Ice Wolves (Elementals, Book 1), page 1
My magic, who transformed me.
About the Author
Also by Amie Kaufman
RAYNA WAS CONFIDENTLY LEADING THEM in the wrong direction. Anders hurried through the crowd after her, ducking as a woman nearly sideswiped him with a basket of glistening fish. The stink washed over him like a cloud, and then he swerved away, leaving it behind as they ran through a stone arch.
She was already turning the corner and running out across Helstustrat, nipping in front of a pair of chestnut ponies that were hauling a wagon full of barrels over the cobblestones. Anders jogged from one foot to the other, waiting as they rumbled past, then took off after his twin sister again. “Rayna!”
She could hear him—he knew that when she flashed a quick grin over her shoulder, white teeth gleaming in her brown face. But she didn’t slow down, her thick black braid bouncing as she jogged. He was stuck trying to catch up again. This always happened.
“Rayna,” he tried, one final time, just as they rounded the corner to see the roadblock ahead, manned by guards clad in gray woolen uniforms. Without breaking stride, Rayna whirled back the way they’d come, grabbing Anders by the arm and yanking him with her around the corner. His heart thumping at the close shave, he leaned back against the cool stone wall.
“Guards,” she said, tugging her coat straight.
“I know! They’re on every street on the north side of the city,” he told her. “Checking everyone who comes through.”
Her gaze flicked back toward the corner. “Was there another dragon sighting? Or are they just doing extra patrols before the Ulfar Trials?”
“There was a dragon in the sky just last night,” he replied. “I heard them talking about it in the tavern when we were climbing down from the roof first thing.” He didn’t point out that Rayna had missed that information because she’d been too busy telling him their plans for the day. “They said they saw it breathe fire and everything.”
That silenced even Rayna for a moment. Dragons had been gone from Holbard for ten years now, but lately they had been seen in the sky overhead. Anders and Rayna had seen one themselves six months before, on the night of the last equinox celebrations.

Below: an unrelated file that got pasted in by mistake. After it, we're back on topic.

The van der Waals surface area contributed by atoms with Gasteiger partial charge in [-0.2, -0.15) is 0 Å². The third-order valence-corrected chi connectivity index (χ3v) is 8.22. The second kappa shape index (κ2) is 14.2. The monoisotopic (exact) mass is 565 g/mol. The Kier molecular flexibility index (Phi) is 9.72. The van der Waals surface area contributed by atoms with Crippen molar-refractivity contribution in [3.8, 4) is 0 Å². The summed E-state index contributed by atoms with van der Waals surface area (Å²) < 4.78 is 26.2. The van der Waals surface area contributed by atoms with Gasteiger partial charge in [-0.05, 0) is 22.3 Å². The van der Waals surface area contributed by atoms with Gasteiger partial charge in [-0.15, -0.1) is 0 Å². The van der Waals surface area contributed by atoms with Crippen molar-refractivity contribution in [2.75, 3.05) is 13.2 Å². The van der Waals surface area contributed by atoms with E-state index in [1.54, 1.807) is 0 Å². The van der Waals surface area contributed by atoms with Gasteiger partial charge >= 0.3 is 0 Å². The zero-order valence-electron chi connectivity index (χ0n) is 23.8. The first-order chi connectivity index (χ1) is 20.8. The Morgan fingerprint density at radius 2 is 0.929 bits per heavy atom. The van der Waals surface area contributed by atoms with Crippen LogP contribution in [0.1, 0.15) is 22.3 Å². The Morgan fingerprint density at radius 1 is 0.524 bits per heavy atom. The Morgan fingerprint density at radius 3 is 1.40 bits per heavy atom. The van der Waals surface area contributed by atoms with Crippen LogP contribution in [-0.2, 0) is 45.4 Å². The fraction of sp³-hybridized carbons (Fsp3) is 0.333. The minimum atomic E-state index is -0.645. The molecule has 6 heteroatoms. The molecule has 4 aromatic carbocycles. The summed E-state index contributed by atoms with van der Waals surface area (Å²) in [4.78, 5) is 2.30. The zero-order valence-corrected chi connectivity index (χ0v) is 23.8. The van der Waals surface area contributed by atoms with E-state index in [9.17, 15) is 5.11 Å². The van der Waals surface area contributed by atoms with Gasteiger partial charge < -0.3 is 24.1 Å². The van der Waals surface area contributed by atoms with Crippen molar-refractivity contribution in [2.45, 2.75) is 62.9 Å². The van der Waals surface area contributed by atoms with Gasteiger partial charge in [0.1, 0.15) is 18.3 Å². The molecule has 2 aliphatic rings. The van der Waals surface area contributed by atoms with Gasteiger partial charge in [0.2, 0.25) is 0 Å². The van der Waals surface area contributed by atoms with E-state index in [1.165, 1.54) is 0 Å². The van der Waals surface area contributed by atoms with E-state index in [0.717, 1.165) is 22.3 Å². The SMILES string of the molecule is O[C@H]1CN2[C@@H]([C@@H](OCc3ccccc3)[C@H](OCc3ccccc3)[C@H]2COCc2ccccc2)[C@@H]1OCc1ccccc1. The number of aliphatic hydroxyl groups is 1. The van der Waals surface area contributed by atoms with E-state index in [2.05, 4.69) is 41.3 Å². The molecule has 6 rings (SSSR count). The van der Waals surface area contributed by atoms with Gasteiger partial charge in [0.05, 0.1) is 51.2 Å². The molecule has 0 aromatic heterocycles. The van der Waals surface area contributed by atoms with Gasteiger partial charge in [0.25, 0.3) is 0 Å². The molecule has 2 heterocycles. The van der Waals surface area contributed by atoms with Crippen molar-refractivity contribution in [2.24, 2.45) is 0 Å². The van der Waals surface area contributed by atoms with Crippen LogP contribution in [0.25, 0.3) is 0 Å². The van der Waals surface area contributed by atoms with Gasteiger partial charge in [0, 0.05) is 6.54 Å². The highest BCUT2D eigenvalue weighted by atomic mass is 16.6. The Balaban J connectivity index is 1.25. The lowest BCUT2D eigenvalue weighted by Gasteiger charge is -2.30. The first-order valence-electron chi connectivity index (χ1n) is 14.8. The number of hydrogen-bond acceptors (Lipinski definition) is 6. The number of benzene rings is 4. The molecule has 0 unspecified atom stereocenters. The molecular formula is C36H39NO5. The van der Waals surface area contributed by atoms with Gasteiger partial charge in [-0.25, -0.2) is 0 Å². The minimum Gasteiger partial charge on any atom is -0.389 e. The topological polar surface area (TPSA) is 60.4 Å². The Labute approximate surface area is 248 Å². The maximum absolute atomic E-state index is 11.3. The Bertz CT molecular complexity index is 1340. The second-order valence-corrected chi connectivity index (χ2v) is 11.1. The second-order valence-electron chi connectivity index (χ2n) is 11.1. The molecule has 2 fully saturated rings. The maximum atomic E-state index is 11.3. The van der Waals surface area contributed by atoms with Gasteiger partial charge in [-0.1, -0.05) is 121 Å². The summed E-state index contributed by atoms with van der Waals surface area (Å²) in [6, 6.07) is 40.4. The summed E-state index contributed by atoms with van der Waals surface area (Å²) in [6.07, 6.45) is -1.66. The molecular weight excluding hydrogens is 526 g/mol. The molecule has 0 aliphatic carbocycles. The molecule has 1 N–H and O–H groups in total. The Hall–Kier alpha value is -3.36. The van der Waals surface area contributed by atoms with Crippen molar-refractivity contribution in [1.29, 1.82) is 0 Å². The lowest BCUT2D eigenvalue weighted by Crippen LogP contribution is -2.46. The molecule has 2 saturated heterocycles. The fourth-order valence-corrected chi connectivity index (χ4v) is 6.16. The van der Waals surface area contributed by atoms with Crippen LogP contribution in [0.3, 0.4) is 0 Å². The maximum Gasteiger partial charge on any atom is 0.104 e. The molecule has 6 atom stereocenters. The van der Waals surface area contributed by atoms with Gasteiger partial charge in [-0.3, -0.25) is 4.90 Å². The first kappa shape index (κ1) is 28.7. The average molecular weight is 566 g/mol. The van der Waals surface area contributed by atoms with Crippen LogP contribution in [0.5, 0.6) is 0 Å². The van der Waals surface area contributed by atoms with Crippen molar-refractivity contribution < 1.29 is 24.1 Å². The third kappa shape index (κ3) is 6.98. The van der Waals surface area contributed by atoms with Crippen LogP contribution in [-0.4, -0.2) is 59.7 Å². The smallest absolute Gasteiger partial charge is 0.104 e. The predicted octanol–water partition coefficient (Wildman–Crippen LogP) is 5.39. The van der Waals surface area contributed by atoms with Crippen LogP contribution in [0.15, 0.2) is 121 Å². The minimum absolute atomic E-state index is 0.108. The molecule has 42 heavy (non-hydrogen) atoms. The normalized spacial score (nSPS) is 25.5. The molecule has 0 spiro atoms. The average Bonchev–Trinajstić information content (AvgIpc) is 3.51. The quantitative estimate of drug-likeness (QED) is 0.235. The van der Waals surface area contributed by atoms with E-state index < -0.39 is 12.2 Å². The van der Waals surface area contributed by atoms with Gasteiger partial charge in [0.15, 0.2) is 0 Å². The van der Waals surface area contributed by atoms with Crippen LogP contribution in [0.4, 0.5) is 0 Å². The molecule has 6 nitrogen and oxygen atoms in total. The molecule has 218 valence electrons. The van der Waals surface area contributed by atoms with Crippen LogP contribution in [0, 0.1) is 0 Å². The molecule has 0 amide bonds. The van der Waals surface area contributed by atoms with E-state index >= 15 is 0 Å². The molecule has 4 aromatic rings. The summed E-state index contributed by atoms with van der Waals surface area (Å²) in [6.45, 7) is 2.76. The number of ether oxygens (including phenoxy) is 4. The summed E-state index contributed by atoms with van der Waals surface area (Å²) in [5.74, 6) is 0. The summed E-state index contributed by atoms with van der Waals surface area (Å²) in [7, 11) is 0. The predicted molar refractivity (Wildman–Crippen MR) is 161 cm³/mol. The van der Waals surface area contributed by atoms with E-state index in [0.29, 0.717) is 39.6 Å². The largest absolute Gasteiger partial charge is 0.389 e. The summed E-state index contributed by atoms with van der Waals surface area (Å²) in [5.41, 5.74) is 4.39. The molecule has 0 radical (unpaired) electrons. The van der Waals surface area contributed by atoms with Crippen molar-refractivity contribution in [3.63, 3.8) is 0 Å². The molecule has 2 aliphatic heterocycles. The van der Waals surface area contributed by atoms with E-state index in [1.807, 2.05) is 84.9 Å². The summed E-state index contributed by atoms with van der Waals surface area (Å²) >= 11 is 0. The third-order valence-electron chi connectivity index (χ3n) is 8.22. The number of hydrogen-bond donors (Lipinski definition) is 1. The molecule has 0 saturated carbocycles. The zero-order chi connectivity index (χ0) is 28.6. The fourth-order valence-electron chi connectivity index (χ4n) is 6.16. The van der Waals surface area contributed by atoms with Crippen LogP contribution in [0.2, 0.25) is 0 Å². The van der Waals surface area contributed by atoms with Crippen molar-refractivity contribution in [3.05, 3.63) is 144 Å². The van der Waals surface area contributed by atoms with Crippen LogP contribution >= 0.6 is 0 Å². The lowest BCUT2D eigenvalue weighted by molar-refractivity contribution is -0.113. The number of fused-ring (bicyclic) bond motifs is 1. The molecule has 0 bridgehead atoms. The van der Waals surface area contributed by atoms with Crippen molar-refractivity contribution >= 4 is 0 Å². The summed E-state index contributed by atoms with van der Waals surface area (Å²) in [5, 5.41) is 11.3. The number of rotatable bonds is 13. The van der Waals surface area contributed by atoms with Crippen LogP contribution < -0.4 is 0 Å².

It had breathed pure white fire as it circled above the city, then vanished into the darkness. An hour later, a set of stables in the north of the city was ablaze with the ferocious, white-and-gold dragonsfire that was almost impossible to put out, leaping from place to place faster and fiercer than normal flames.
By the time the buildings had been reduced to ashes, the dragon was gone, and with it the son of the family that lived above the stables. Dragons always took children, the stories said. The weak, the sick, and the defenseless.
“Maybe the guards think the dragon from last night could still be spying in the city, hiding in human form,” Anders said. “Or planning to start a fire.”
Rayna snorted. “What, and they think if they ask people, they’re just going to admit they knew where a dragon was but decided not to tell anyone?”
He nodded, lowering his voice to do his best impression of an upstanding citizen. “Yes, Guard, in fact I hide scorch dragons on my roof, because I want to be roasted alive and I don’t believe in public safety. I feel a little bit guilty about it, and I’ve been meaning to confess to somebody, but I wasn’t sure who would want to know.”
“At least you’d be warm.” She giggled, kicking at a slushy, melting pile of snow.
He returned to his own voice, her giggle helping chase away his own nerves, as he had hoped it would. “You never know if you don’t ask.” But though he smiled along with her, even the words put a twitch between his shoulder blades. Scorch dragons. They were the one thing every person in Holbard knew to fear, whether they were locals or traders from across the sea. There were new rumors every day that dragons were near the city again. Rumors they’d burned a farmhouse to the ground just last week, the farmer’s family still inside.
“How far south do we have to go to dodge the guards?” Rayna asked, jolting him from that thought. It went without saying that they’d avoid them. Guards asked questions like “Where are your parents?” and other inconvenient things related to adult supervision.